The proliferation of RIAA lawsuits against individuals for peer-to-peer file-sharing make clear that individuals can be liable for their own actions when they copy and distribute others' copyrighted works without permission.
Universities and libraries are also liable for any infringements done by their employees or students
Fair use , a limitation and exception to the exclusive right granted by copyright law to the author of a creative work, is a doctrine in United States copyright law that allows limited use of copyrighted material without acquiring permission from the rights holders.
It used to be safe to say that reasonable analog educational, research and scholarly uses were fair uses. But this appears to be changing. Those same activities in the digital world are being challenged, mostly because copyright owners have gone to such lengths to make the rights we need to carry out those activities easy to obtain and reasonably priced through collective licensing (the Copyright Clearance Center, in particular).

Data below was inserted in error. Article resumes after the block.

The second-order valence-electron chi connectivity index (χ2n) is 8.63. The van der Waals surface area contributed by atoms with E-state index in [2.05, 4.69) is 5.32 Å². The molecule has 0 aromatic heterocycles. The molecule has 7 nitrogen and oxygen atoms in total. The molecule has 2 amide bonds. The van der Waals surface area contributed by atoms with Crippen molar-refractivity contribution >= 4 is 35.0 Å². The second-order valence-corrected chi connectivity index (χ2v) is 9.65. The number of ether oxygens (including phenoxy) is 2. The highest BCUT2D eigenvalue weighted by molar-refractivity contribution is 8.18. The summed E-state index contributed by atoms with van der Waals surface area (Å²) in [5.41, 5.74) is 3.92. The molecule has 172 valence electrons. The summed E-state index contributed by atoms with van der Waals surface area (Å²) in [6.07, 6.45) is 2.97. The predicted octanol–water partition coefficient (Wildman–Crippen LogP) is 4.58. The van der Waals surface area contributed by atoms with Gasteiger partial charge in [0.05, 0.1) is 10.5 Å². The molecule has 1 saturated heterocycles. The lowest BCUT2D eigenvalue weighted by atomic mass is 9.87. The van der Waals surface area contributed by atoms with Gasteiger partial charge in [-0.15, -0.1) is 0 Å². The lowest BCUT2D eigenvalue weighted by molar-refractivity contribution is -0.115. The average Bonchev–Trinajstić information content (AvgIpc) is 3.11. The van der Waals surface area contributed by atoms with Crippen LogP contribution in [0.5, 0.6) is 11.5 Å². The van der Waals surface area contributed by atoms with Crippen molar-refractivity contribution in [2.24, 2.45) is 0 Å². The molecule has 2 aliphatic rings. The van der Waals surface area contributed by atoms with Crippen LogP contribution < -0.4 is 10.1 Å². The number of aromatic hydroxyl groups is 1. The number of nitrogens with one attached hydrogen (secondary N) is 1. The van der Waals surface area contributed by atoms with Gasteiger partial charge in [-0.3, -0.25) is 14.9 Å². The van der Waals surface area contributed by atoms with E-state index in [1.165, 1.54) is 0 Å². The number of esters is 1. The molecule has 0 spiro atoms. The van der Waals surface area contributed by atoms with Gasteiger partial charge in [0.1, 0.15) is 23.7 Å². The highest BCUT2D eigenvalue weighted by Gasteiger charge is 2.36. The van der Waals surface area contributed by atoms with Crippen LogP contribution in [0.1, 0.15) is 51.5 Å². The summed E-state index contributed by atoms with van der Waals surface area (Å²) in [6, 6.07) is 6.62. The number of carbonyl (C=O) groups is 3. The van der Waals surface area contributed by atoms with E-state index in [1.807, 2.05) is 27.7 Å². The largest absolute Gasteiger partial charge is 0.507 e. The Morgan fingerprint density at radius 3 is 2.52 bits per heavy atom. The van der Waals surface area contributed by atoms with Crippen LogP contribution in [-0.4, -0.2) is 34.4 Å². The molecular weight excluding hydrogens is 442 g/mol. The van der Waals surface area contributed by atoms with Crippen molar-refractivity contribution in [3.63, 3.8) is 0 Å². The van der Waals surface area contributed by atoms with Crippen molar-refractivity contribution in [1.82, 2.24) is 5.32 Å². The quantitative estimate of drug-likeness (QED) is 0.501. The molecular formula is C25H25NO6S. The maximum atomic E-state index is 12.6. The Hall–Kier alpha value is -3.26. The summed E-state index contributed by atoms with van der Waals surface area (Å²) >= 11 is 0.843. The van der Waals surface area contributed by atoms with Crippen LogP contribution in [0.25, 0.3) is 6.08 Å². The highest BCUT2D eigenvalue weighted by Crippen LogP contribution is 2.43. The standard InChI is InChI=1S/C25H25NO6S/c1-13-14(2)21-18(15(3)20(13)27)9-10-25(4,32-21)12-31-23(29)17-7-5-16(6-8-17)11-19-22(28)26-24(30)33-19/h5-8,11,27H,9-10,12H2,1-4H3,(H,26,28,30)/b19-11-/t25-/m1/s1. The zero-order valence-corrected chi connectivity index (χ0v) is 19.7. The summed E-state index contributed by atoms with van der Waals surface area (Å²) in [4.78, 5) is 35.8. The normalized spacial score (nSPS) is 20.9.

Copyright law provides educators with a separate set of rights in addition to fair use, to display and perform others' works in the classroom .
Until recently, however, when the classroom was remote, the law's generous terms for face-to-face teaching in Section 110(1) shrank dramatically in Section 110(2) -- some would say to the vanishing point!